Taxi strike chaos hits Cape Town

SEVERAL vehicles were set alight and stoned by striking drivers as a citywide taxi strike began this morning.

Regular taxi commuters in some areas were late for work, while many pupils and teachers were late or absent.

Bloekombos Secondary School principal Makhosini Maci said the school had been “highly affected”.

He said 110 pupils who usually travelled by bus from Fisantekraal were not at school while seven teachers who had to travel from Khayelitsha and Nyanga East were still on the road after 10am.

Nadeem Hendricks, the principal of Trafalgar Secondary, said almost all of his pupils commuted to school and only 40 percent of them were at school this morning.

Some pupils had told him the buses were overcrowded and adults had told them to wait because they needed to get to work.

Hendricks said the pupils were worried about how they would get home this afternoon.

Incidents of strike-related violence were reported in Nyanga, Crossroads, Mfuleni, Khayelitsha, Bloekombos, Kraaifontein, Fish Hoek and along Klipfontein and Lansdowne roads.

A man was shot and killed in Crossroads, but police were not certain whether this was related to the strike. Indications were it had been a robbery turned violent.

Metrorail said one of its signalling boxes at Kuyasa station was destroyed overnight, delaying trains on the busy Khayelitsha line.

Golden Arrow buses barred from Khayelitsha and Nyanga by protesting taxi drivers were forced to use the side of the N2 highway at Borcherds Quarry as a terminus.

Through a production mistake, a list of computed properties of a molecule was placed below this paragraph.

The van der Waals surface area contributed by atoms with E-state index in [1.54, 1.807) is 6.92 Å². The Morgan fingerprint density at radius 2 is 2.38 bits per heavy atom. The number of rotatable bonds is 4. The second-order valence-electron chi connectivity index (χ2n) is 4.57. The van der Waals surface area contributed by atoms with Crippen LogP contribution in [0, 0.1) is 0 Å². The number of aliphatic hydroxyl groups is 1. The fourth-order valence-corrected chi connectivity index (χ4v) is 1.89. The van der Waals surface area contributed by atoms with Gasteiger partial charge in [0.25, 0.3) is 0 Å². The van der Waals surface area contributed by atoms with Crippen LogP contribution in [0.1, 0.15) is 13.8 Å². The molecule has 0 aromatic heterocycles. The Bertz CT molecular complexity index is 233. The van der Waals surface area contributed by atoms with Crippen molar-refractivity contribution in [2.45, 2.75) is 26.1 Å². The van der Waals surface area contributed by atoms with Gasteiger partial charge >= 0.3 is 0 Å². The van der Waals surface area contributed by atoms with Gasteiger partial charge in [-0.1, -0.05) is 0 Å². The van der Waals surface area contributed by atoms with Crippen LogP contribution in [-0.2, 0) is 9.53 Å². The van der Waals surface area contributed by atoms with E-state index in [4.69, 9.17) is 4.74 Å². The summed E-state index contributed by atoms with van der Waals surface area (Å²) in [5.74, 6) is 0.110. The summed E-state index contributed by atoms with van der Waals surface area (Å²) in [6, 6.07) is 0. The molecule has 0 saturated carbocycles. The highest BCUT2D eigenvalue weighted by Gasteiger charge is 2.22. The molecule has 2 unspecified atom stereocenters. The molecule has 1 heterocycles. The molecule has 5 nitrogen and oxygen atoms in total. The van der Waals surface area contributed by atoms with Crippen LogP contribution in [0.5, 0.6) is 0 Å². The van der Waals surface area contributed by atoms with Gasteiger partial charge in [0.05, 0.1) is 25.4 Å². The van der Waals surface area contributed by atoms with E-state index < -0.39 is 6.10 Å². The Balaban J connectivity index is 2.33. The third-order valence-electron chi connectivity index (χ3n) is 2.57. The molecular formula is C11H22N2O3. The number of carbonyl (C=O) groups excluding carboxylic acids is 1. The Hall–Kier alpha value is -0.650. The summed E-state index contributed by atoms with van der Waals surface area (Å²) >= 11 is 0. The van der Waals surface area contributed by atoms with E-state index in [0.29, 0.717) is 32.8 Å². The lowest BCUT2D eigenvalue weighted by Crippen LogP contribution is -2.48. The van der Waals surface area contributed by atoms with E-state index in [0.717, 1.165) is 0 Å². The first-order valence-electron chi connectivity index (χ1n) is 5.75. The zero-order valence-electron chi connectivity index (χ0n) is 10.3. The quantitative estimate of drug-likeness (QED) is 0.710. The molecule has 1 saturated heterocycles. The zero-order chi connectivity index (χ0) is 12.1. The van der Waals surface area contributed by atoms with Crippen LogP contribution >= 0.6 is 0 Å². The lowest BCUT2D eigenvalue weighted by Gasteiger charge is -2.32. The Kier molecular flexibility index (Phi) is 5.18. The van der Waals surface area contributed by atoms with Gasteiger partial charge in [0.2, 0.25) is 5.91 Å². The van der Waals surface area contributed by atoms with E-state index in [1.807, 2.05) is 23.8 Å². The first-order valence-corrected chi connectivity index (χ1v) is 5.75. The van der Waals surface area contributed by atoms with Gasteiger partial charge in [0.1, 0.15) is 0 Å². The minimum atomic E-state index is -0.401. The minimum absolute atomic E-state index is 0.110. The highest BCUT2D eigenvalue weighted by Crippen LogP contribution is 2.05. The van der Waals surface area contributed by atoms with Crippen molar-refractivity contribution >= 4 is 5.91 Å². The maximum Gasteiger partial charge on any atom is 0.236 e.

City spokeswoman Kylie Hatton said reports of violence and stone-throwing in Nyanga started coming in at 5.30am. An unconfirmed number of taxis and other vehicles were set alight in Fish Hoek and Bloekombos, and Golden Arrow buses were stoned in Nyanga and on Lansdowne Road.

Law enforcement and the police set up a co-ordinated satellite office, while the city’s transport operation centre in Goodwood was also on high alert.

Western Cape National Taxi Alliance spokesman Mvuyisi Mente condemned the violence and called for calm, adding that the taxi industry was not responsible for the murder in Crossroads. “We’re unhappy about vehicles being impounded, about the attitude of traffic officers and about the bus rapid transit system, but we will not resort to violence,” he said.

He said the alliance had instructed taxi operators to park at home or at any taxi rank. “The strike will continue until we have the assurance from authorities.”

Some taxis in Mitchells Plain and along Voortrekker Road between Kensington, Maitland and the city were operating as usual.

The usually bustling Bellville taxi rank was deserted this morning. Golden Arrow buses and trains at the Bellville interchange operated as normal.

In Bloekombos, where a delivery van was set alight opposite the taxi rank, residents complained they were being unfairly affected by the strike.

Transport MEC Robin Carlisle threatened to close taxi ranks if the strike turned violent, adding law enforcement would be deployed to protect the public from strikers.

The SA National Taxi Council and the ministry had agreed there could be no moratorium on impounding illegally operating vehicles, Carlisle said.

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